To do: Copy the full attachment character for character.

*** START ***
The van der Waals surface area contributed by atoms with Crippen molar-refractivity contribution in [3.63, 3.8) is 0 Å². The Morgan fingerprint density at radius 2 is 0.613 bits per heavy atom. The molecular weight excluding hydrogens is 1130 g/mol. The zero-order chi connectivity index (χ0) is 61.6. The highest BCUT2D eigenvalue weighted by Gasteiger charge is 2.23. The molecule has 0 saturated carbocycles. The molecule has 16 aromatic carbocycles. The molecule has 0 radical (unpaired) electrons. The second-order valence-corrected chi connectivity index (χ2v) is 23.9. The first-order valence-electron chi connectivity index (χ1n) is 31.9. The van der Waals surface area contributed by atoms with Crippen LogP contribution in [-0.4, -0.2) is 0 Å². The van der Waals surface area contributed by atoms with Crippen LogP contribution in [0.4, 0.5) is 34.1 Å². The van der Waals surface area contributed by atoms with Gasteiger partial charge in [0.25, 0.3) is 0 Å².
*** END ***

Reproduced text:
The van der Waals surface area contributed by atoms with Crippen molar-refractivity contribution in [3.63, 3.8) is 0 Å². The Morgan fingerprint density at radius 2 is 0.613 bits per heavy atom. The molecular weight excluding hydrogens is 1130 g/mol. The zero-order chi connectivity index (χ0) is 61.6. The highest BCUT2D eigenvalue weighted by Gasteiger charge is 2.23. The molecule has 0 saturated carbocycles. The molecule has 16 aromatic carbocycles. The molecule has 0 radical (unpaired) electrons. The second-order valence-corrected chi connectivity index (χ2v) is 23.9. The first-order valence-electron chi connectivity index (χ1n) is 31.9. The van der Waals surface area contributed by atoms with Crippen LogP contribution in [-0.4, -0.2) is 0 Å². The van der Waals surface area contributed by atoms with Crippen LogP contribution in [0.4, 0.5) is 34.1 Å². The van der Waals surface area contributed by atoms with Gasteiger partial charge in [0.25, 0.3) is 0 Å².